2Congress extended expiring tax provisions (such as the 2001 and 2003 Bush tax cuts, which arescheduled to expire at the end of 2012) but lower revenues than if Congress let all of those tax cutsexpire.
The issue revolves around what “baseline” is used in calculating the
amount of deficit reductionthat the Joint Committee
recommended policy changes would produce. The standard baseline thatthe Congressional Budget Office (CBO) uses is a so-called
baseline, which essentially assumes that Congress will enact no changes in current laws governing entitlement programs andtaxes. Thus, it assumes that tax cuts that are scheduled to expire
including “temporary” relief
from the alternative minimum tax (AMT), which Congress has routinely extended for years
willall terminate on schedule.
However, an alternative baseline exists: a “current
policy” or “plausible” baseline, which assumes
that Congress will extend the 2001 and 2003 tax cuts (other than those for upper-income taxpayers)and relief from the AMT. (This baseline also has some other differences from a current-law baseline.
) The President’s budget
used this alternative baseline as a benchmark. It also served as thebasis for deficit-
reduction negotiations by the President’s Commission on Fiscal Responsibility and
Reform (the Bowles-Simpson commission), the Bipartisan Policy Center (Rivlin-Domenici) DebtReduction Task Force, the Senate Gang of Six, and in the negotiations between the Administrationand congressional leaders (the talks led first by Vice President Biden and then involving thePresident). Which baseline one uses to measure deficit reduction is crucial, as the tax reform component of the Gang of Six plan illustrates. Their proposal to reduce or eliminate many tax expenditures whilelowering individual income tax rates below current levels would increase revenues by $1.2 trillionrela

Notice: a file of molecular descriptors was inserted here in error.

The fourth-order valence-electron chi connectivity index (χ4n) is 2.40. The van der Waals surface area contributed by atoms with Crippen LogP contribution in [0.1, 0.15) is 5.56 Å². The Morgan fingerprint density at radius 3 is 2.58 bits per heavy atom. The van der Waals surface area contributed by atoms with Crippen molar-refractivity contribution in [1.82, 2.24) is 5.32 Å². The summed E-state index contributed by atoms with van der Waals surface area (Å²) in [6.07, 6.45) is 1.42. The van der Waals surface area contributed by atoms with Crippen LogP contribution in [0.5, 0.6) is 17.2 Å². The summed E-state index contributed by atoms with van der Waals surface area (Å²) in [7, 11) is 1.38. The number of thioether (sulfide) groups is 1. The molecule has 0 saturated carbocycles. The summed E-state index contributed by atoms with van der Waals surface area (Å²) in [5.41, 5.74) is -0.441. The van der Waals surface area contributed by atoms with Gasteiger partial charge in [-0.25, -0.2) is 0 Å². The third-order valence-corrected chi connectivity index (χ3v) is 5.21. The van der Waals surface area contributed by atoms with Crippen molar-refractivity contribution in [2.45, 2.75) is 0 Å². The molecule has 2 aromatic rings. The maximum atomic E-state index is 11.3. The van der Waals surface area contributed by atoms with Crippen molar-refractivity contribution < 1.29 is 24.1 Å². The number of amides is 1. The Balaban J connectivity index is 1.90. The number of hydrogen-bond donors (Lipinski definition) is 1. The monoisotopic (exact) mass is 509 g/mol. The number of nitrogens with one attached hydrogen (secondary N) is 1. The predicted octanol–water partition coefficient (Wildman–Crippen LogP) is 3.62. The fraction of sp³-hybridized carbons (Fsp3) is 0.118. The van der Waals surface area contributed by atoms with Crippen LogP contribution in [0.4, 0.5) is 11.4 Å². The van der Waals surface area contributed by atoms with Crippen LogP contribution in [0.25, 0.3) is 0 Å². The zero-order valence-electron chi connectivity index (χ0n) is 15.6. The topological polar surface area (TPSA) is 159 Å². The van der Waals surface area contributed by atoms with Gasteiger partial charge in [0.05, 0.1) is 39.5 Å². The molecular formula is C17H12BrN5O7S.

tive to a “plausible” baseline that assumes
extension of the 2001 and 2003 tax cuts (other thanthose for upper-income taxpayers) and AMT relief, but would
revenues by $1.5 trillion relative
to CBO’s current
-law baseline.Documents that Speaker Boehner circulated to his caucus yesterday claim that the legislationimplementing the new debt limit
agreement “requires [the] baseline to be current law, effectively making it impossible for [the] Joint Committee to increase taxes.”
This claim is wrong, for two reasons. First, many tax proposals would raise revenues relative evento a current-
law baseline. For instance, the President’s proposals to eliminate preferential treatment
of expenses for corporate jets and tax breaks for oil and gas companies would reduce the deficitrelative to a current-
law or “plausible” baseline. Most such “tax expenditures” are permanent and soare the same under current law and under a “plausible” baseline
; reducing them would raise revenuesand is clearly allowed under the proposed agreement.Second, while it is true that tax reform of the sort that Bowles-Simpson, Rivlin-Domenici, and theGang of Six proposed would not reduce the deficit relative to a current-law baseline, nothing in thedebt limit legislation requires the use of a current-law baseline to determine how much the JointCommittee proposal reduces the deficit. Section 401(b)(3)(B)(i)(I) of the bill requires the JointCommittee
’s report to
contain CBO’s estimate of the savings that
the proposal would produce.
CBO’s cost estimates typically reflect changes from its current
-law baseline, but CBO on occasionproduces estimates relative to alternative baselines if the House or Senate Budget Committees or